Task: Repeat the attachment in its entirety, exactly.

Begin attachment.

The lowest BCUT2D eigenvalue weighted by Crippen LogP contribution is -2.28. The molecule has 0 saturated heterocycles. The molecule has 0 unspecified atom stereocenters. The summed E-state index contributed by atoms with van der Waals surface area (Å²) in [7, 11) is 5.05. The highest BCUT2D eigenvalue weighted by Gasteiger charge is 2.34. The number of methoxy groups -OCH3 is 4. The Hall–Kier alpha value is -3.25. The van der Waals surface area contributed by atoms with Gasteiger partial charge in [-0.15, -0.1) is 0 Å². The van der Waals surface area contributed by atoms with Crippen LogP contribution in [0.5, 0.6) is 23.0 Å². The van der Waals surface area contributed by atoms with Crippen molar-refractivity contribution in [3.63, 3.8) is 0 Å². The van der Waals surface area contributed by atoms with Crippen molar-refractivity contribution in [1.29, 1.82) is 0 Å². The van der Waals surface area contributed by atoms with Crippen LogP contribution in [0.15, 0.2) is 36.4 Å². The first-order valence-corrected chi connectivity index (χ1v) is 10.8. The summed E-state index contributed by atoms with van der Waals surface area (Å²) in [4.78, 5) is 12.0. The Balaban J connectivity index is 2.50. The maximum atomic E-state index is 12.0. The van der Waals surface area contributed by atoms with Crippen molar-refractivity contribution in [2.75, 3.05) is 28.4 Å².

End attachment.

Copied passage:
The lowest BCUT2D eigenvalue weighted by Crippen LogP contribution is -2.28. The molecule has 0 saturated heterocycles. The molecule has 0 unspecified atom stereocenters. The summed E-state index contributed by atoms with van der Waals surface area (Å²) in [7, 11) is 5.05. The highest BCUT2D eigenvalue weighted by Gasteiger charge is 2.34. The number of methoxy groups -OCH3 is 4. The Hall–Kier alpha value is -3.25. The van der Waals surface area contributed by atoms with Gasteiger partial charge in [-0.15, -0.1) is 0 Å². The van der Waals surface area contributed by atoms with Crippen LogP contribution in [0.5, 0.6) is 23.0 Å². The van der Waals surface area contributed by atoms with Crippen molar-refractivity contribution in [3.63, 3.8) is 0 Å². The van der Waals surface area contributed by atoms with Crippen molar-refractivity contribution in [1.29, 1.82) is 0 Å². The van der Waals surface area contributed by atoms with Crippen LogP contribution in [0.15, 0.2) is 36.4 Å². The first-order valence-corrected chi connectivity index (χ1v) is 10.8. The summed E-state index contributed by atoms with van der Waals surface area (Å²) in [4.78, 5) is 12.0. The Balaban J connectivity index is 2.50. The maximum atomic E-state index is 12.0. The van der Waals surface area contributed by atoms with Crippen molar-refractivity contribution in [2.75, 3.05) is 28.4 Å².